The Wall Street Journal has always been one of the world’s top sources for news, since the days of printed newspapers – and there’s a good reason. When a news medium can establish such a good reputation over years and years of presenting news, it’s because they do it well. The WSJ has legitimate sources, and a large team of people who fact-check and verify the information they put out. They strive to present information without bias, and do so on a variety of news topics.
Similar to the WSJ, the BBC has been around for years, and is widely considered to be a legitimate place to obtain unbiased news. The BBC focusses more on world events, and attempts to report breaking news on every subject, as quickly as is possible to do while still publishing accurate stories. Over time, many claims and criticisms have been made by various groups against the BBC, however, the hard truth is that the BBC reports on events from all over the globe, and prides themselves on objectivity.
Google News is a great place to look for news, because it allows you to filter through exactly what you’re looking for news about and what your interests are, and can easily show you what’s going on in your local area or country, as well as news in your favorite categories such as business, tech, economics, politics, and so on. Because Google isn’t its own news medium, but rather a platform with which you can access tens of thousands of other news sites using Google-powered search, the news itself is innately unbiased.
The potential bias actually lies within you, as what you see will depend entirely on how you choose to search for it. Google also tracks your search habits, so it will become more and more biased towards your interests over time. If you constantly search for things related to one political party or moral issue, Google will show you more similar stories first, knowing you will be interested in them. You will also have to exercise caution with any news site to go to from Google, as these themselves could be biased.
AlterNet has won numerous awards, and is known as one of the best sources of news information on the Internet. Their stories tend to focus on specific topics that are prevalent within society, and what they believe to be the most important topics to follow in society today. It has been criticized for having a politically left-leaning bias, however, some of their stated goals are to inspire social change and environmental awareness, which is a possible explanation for why their coverage tends to be on stories that fall within this category.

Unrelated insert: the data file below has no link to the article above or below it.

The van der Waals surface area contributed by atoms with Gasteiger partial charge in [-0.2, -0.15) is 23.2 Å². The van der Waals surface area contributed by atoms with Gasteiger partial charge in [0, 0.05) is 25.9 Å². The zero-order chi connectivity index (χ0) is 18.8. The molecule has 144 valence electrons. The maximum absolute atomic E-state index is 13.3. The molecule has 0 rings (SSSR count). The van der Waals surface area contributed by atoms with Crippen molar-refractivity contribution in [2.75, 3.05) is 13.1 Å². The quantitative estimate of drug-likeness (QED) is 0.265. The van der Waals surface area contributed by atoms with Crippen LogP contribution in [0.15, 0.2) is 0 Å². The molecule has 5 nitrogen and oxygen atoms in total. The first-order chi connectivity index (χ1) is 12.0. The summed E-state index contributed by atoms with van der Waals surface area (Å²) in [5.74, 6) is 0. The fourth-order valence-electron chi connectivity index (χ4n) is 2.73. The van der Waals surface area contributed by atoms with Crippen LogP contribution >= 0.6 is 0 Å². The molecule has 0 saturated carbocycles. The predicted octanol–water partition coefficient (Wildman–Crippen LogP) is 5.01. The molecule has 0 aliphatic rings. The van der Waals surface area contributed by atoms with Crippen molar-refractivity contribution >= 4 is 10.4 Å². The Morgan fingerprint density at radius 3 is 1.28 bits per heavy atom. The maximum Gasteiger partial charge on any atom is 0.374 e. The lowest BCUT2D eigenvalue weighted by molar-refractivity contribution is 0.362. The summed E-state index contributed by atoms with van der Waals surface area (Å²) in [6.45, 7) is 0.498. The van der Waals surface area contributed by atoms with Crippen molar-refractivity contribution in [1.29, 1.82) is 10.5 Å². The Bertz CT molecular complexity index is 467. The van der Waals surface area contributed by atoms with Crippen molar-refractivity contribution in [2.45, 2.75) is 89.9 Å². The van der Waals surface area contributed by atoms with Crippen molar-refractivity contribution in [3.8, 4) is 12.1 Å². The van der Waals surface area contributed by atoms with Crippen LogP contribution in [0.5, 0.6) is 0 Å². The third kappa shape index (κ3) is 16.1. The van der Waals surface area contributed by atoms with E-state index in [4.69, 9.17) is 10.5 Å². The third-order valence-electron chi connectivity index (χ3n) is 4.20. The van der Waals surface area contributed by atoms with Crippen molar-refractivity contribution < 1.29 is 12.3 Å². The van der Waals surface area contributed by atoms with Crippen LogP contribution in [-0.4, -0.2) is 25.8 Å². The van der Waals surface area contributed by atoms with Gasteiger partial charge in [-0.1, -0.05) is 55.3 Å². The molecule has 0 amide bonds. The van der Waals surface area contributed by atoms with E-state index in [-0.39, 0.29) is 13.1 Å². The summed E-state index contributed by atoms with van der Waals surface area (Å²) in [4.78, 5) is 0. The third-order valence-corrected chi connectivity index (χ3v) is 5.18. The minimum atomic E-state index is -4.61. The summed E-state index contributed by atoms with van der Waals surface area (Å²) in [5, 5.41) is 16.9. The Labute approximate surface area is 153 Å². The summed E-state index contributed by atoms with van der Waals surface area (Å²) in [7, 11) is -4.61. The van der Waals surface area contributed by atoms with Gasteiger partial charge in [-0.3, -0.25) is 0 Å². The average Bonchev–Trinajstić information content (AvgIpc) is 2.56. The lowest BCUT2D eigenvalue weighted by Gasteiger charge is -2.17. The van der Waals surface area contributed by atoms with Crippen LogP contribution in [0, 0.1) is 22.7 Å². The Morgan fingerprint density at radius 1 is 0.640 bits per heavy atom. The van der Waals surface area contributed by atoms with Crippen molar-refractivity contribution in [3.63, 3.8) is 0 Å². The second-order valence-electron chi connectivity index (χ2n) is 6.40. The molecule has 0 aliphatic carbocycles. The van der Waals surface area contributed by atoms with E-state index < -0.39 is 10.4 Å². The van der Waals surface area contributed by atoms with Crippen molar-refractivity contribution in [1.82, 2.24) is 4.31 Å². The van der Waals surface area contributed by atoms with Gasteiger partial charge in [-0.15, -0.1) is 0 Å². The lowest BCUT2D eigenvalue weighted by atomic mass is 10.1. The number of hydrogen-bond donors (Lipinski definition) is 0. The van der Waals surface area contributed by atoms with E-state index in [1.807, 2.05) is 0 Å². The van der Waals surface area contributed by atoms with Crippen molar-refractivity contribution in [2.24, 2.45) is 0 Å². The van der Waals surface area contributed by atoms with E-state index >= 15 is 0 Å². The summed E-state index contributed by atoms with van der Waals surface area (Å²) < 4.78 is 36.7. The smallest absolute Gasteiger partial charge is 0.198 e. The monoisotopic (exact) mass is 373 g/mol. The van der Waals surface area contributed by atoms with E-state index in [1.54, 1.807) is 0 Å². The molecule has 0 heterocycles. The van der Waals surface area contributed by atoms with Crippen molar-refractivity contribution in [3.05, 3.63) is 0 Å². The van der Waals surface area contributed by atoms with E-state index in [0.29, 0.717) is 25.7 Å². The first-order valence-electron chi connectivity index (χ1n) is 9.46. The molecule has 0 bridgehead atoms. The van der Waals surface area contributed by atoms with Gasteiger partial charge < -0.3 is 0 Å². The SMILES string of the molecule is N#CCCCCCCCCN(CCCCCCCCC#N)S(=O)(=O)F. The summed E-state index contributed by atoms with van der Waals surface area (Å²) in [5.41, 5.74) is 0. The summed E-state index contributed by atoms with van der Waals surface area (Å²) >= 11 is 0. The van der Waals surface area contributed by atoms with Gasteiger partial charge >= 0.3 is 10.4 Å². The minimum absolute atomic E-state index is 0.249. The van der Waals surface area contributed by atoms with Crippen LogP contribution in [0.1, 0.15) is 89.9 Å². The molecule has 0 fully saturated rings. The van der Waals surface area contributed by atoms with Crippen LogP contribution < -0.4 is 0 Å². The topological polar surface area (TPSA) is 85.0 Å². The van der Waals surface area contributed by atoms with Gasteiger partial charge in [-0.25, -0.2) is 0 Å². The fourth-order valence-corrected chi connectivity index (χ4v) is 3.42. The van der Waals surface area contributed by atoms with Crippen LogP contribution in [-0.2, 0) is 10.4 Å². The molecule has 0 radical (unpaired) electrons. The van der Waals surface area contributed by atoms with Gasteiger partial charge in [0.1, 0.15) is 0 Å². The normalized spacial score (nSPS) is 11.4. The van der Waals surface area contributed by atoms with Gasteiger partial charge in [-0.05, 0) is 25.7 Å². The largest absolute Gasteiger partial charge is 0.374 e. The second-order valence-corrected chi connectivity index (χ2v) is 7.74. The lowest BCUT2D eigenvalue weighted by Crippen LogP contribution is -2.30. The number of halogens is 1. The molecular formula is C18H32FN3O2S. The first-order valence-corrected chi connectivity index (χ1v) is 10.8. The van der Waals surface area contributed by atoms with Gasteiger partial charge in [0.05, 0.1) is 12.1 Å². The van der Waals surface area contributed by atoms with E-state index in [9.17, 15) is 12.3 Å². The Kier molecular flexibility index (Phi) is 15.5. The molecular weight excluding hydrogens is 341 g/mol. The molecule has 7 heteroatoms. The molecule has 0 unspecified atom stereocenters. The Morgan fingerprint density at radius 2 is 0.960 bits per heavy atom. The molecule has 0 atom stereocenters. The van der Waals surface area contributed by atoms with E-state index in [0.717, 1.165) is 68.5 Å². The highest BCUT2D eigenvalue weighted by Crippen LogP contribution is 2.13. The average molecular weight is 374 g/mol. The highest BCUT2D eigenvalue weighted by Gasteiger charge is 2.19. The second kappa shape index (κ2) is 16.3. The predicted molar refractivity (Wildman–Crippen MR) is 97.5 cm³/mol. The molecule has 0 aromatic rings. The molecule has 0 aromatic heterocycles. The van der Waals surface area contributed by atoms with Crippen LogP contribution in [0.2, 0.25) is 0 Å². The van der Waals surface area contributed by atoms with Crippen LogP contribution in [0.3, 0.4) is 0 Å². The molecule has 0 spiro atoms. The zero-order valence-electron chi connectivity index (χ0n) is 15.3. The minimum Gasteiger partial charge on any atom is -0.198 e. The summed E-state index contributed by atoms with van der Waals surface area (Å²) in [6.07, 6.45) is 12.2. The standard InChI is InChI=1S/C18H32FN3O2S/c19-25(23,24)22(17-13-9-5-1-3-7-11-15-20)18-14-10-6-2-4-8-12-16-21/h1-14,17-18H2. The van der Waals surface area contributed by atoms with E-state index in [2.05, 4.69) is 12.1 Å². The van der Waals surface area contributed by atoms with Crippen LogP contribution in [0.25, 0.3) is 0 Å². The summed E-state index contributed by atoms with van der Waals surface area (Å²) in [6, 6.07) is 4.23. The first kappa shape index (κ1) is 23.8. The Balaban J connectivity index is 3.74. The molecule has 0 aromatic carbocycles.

This is an instant giveaway that the article you’re reading is unbiased. Though it is true that a person with good spelling, grammar, and sentence structure can write a piece of fake news, there simply isn’t as much care put into an untruthful article. A qualified journalist knows how to write properly, and they are also worried about their reputation, which means they take more time to review what they have written.
A person writing a fake news story wouldn’t need to take as much time to verify what they have written, because it doesn’t come from facts. Not to mention, they simply might not have gone through the same literary training as a journalist, so always be on the lookout for these kinds of mistakes in the writing. This is one of the most obvious ways you can tell that the author of a news article might not be entirely qualified.
With a news story, you should be forming your own opinion based on the unbiased facts that are presented to you, not reading someone else’s interpretation of events that occurred. Much of the bias that is present within news articles comes from the author’s opinion or intention, so if the majority of the article is argumentative without supporting evidence, or is full of opinion-based statements, chances are you’re going to find a lot more bias in there than with an article that is a strictly factual reporting of events.
Pick out individual statements throughout the article, especially the first sentence of each paragraph, and evaluate how factual it is. Is the author telling you what happened and letting you decide what you think about it? Or are they telling you what you should think about something that happened? If your conclusion is that it’s mainly the latter, then you’re probably working with a biased news article.